But nature deficit disorder is not generally regarded as a medical condition. "There's undoubtedly a phenomenon that's not good for health, which is about not giving access to outdoors or green space, safe risk-taking and so on," said David Pencheon, a medical doctor who now heads the National Health Service's sustainable development unit. "But I wouldn't say we've identified a medical condition.
"In fact we don't want to 'medicalise' it, we should see it as part of everyday life - if you medicalise it, people say 'you'd better go to your doctor and take a pill'." But despite growing recognition of nature deficit disorder, policies aiming to tackle it appear thin on the ground.

Mr Moss cites statistics showing that the area where children are allowed to range unsupervised around their homes has shrunk by 90% since the 1970s. Whereas some reasons behind the parental "cotton wool culture" are not based in logic - most sexual molestation occurs in the home, for example, not in parks - the one "genuine massive danger" is traffic. "I think the first step for any child is playing outdoors in the street; and in the 40 years since I grew up, traffic has increased hugely, and that's the main reason why none of us let our kids out on their own," Mr Moss told BBC News.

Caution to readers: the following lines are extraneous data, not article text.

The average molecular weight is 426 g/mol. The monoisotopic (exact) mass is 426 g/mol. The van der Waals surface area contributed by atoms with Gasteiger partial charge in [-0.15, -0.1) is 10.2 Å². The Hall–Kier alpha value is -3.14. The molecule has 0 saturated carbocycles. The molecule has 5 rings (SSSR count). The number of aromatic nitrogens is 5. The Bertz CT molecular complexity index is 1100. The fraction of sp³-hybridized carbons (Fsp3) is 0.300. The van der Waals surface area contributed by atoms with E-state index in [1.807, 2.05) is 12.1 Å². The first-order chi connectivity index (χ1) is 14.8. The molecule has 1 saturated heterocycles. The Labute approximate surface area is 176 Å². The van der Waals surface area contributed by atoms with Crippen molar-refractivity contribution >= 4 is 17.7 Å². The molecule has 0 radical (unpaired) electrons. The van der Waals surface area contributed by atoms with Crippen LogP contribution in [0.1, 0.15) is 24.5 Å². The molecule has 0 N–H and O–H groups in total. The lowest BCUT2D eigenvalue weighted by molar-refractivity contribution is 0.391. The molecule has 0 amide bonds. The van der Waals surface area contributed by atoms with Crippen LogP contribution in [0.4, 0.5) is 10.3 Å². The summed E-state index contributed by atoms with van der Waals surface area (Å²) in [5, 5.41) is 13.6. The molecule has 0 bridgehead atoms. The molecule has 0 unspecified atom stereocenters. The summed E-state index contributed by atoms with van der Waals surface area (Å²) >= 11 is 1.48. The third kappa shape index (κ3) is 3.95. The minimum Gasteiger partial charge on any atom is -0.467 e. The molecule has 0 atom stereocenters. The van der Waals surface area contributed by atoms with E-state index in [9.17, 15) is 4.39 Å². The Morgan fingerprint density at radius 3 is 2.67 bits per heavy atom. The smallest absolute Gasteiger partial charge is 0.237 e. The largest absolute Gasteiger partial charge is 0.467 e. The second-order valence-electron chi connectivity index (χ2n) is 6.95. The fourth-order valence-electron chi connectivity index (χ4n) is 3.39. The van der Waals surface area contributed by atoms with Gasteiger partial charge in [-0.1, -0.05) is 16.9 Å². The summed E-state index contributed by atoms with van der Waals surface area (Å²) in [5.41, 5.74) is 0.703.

"The only solution would be to have pedestrian priority on every residential street in Britain; when you are driving along the street, if there are children playing, they have priority." The report advocates having teachers take children for lessons outdoors when possible, with urban schools using parks. It also says that authorities who cite "health and safety" as a reason for stopping children playing conkers or climbing trees should be aware that successive Health and Safety Executive heads have advocated a measure of risk-taking in children's lives.